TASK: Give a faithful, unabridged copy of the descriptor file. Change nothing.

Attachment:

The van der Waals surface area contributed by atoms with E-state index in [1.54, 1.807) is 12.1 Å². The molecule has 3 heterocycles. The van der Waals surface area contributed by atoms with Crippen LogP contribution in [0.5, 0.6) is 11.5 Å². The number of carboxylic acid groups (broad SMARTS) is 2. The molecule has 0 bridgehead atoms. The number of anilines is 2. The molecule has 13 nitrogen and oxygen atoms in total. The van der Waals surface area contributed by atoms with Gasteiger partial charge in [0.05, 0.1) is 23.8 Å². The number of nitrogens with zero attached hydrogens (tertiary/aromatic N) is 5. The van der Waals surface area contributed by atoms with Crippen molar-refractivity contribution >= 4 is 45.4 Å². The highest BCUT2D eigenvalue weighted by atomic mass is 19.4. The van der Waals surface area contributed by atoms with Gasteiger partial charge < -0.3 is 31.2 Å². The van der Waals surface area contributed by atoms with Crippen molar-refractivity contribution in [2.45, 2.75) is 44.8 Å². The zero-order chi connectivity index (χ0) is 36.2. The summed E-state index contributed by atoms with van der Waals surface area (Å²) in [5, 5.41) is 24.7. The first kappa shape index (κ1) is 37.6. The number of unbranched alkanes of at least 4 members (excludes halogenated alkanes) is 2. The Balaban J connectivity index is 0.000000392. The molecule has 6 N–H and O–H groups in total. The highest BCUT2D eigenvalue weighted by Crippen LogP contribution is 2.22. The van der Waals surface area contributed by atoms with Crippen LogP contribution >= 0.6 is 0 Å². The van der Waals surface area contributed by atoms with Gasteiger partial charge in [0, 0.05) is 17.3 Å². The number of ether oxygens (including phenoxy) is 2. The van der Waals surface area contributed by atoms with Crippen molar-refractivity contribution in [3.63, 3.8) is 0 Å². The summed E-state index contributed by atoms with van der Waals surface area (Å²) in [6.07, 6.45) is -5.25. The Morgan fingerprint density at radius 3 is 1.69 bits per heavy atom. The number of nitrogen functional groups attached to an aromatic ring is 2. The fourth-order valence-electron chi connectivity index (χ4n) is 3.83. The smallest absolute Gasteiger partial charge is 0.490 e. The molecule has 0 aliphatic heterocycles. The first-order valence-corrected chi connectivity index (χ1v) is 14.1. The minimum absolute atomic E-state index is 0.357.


The van der Waals surface area contributed by atoms with E-state index in [1.54, 1.807) is 12.1 Å². The molecule has 3 heterocycles. The van der Waals surface area contributed by atoms with Crippen LogP contribution in [0.5, 0.6) is 11.5 Å². The number of carboxylic acid groups (broad SMARTS) is 2. The molecule has 0 bridgehead atoms. The number of anilines is 2. The molecule has 13 nitrogen and oxygen atoms in total. The van der Waals surface area contributed by atoms with Gasteiger partial charge in [0.05, 0.1) is 23.8 Å². The number of nitrogens with zero attached hydrogens (tertiary/aromatic N) is 5. The van der Waals surface area contributed by atoms with Crippen molar-refractivity contribution >= 4 is 45.4 Å². The highest BCUT2D eigenvalue weighted by atomic mass is 19.4. The van der Waals surface area contributed by atoms with Gasteiger partial charge < -0.3 is 31.2 Å². The van der Waals surface area contributed by atoms with Crippen molar-refractivity contribution in [2.45, 2.75) is 44.8 Å². The zero-order chi connectivity index (χ0) is 36.2. The summed E-state index contributed by atoms with van der Waals surface area (Å²) in [5, 5.41) is 24.7. The first kappa shape index (κ1) is 37.6. The number of unbranched alkanes of at least 4 members (excludes halogenated alkanes) is 2. The Balaban J connectivity index is 0.000000392. The molecule has 6 N–H and O–H groups in total. The highest BCUT2D eigenvalue weighted by Crippen LogP contribution is 2.22. The van der Waals surface area contributed by atoms with Crippen LogP contribution >= 0.6 is 0 Å². The van der Waals surface area contributed by atoms with Gasteiger partial charge in [0, 0.05) is 17.3 Å². The number of ether oxygens (including phenoxy) is 2. The van der Waals surface area contributed by atoms with Crippen molar-refractivity contribution in [3.63, 3.8) is 0 Å². The summed E-state index contributed by atoms with van der Waals surface area (Å²) in [6.07, 6.45) is -5.25. The Morgan fingerprint density at radius 3 is 1.69 bits per heavy atom. The number of nitrogen functional groups attached to an aromatic ring is 2. The fourth-order valence-electron chi connectivity index (χ4n) is 3.83. The smallest absolute Gasteiger partial charge is 0.490 e. The molecule has 0 aliphatic heterocycles. The first-order valence-corrected chi connectivity index (χ1v) is 14.1. The minimum absolute atomic E-state index is 0.357.